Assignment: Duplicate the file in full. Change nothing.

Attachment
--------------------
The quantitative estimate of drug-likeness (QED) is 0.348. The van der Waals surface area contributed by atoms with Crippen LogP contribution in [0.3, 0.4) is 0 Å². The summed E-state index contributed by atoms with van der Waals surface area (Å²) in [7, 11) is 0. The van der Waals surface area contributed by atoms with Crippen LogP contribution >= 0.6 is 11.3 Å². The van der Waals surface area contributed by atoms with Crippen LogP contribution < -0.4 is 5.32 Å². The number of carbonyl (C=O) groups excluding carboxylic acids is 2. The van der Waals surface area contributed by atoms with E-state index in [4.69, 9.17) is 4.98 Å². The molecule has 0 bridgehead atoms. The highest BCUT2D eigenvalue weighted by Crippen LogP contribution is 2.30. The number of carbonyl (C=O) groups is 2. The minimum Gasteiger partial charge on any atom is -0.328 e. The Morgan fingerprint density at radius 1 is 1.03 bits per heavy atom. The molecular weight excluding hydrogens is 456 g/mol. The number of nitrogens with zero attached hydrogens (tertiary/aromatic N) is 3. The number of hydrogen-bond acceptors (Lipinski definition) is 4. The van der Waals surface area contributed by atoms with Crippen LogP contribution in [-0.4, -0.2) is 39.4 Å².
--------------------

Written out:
The quantitative estimate of drug-likeness (QED) is 0.348. The van der Waals surface area contributed by atoms with Crippen LogP contribution in [0.3, 0.4) is 0 Å². The summed E-state index contributed by atoms with van der Waals surface area (Å²) in [7, 11) is 0. The van der Waals surface area contributed by atoms with Crippen LogP contribution >= 0.6 is 11.3 Å². The van der Waals surface area contributed by atoms with Crippen LogP contribution < -0.4 is 5.32 Å². The number of carbonyl (C=O) groups excluding carboxylic acids is 2. The van der Waals surface area contributed by atoms with E-state index in [4.69, 9.17) is 4.98 Å². The molecule has 0 bridgehead atoms. The highest BCUT2D eigenvalue weighted by Crippen LogP contribution is 2.30. The number of carbonyl (C=O) groups is 2. The minimum Gasteiger partial charge on any atom is -0.328 e. The Morgan fingerprint density at radius 1 is 1.03 bits per heavy atom. The molecular weight excluding hydrogens is 456 g/mol. The number of nitrogens with zero attached hydrogens (tertiary/aromatic N) is 3. The number of hydrogen-bond acceptors (Lipinski definition) is 4. The van der Waals surface area contributed by atoms with Crippen LogP contribution in [-0.4, -0.2) is 39.4 Å².